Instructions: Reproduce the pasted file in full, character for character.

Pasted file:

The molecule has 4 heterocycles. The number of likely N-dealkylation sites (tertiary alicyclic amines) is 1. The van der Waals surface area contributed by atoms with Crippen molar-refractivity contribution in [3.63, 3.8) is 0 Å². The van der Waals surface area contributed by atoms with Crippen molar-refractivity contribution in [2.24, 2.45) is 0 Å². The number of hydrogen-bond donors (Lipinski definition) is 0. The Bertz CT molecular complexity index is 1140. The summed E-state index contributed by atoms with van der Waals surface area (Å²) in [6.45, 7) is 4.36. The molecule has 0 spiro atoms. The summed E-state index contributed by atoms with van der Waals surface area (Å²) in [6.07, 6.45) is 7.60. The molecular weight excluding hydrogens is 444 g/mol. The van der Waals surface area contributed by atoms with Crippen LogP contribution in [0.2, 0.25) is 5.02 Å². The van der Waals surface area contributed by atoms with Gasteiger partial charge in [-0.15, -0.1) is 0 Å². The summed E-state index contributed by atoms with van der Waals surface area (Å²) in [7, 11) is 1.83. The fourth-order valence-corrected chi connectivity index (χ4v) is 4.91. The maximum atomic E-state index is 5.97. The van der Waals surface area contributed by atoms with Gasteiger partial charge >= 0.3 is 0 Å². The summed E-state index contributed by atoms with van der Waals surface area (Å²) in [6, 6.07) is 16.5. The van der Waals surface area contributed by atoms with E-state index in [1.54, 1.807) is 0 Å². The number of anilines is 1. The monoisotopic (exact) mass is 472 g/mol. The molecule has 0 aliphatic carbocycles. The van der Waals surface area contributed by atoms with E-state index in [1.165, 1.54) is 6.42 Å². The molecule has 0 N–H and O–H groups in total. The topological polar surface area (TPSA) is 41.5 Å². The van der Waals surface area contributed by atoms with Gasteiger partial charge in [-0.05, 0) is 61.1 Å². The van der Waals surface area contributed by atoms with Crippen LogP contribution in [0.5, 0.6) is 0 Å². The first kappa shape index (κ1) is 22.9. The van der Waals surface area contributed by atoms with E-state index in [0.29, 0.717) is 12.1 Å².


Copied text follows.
The molecule has 4 heterocycles. The number of likely N-dealkylation sites (tertiary alicyclic amines) is 1. The van der Waals surface area contributed by atoms with Crippen molar-refractivity contribution in [3.63, 3.8) is 0 Å². The van der Waals surface area contributed by atoms with Crippen molar-refractivity contribution in [2.24, 2.45) is 0 Å². The number of hydrogen-bond donors (Lipinski definition) is 0. The Bertz CT molecular complexity index is 1140. The summed E-state index contributed by atoms with van der Waals surface area (Å²) in [6.45, 7) is 4.36. The molecule has 0 spiro atoms. The summed E-state index contributed by atoms with van der Waals surface area (Å²) in [6.07, 6.45) is 7.60. The molecular weight excluding hydrogens is 444 g/mol. The van der Waals surface area contributed by atoms with Crippen LogP contribution in [0.2, 0.25) is 5.02 Å². The van der Waals surface area contributed by atoms with Gasteiger partial charge in [-0.15, -0.1) is 0 Å². The summed E-state index contributed by atoms with van der Waals surface area (Å²) in [7, 11) is 1.83. The fourth-order valence-corrected chi connectivity index (χ4v) is 4.91. The maximum atomic E-state index is 5.97. The van der Waals surface area contributed by atoms with Gasteiger partial charge >= 0.3 is 0 Å². The summed E-state index contributed by atoms with van der Waals surface area (Å²) in [6, 6.07) is 16.5. The van der Waals surface area contributed by atoms with E-state index in [1.54, 1.807) is 0 Å². The number of anilines is 1. The monoisotopic (exact) mass is 472 g/mol. The molecule has 0 aliphatic carbocycles. The van der Waals surface area contributed by atoms with E-state index in [1.165, 1.54) is 6.42 Å². The molecule has 0 N–H and O–H groups in total. The topological polar surface area (TPSA) is 41.5 Å². The van der Waals surface area contributed by atoms with Gasteiger partial charge in [-0.05, 0) is 61.1 Å². The van der Waals surface area contributed by atoms with Crippen LogP contribution in [0.5, 0.6) is 0 Å². The first kappa shape index (κ1) is 22.9. The van der Waals surface area contributed by atoms with E-state index in [0.29, 0.717) is 12.1 Å².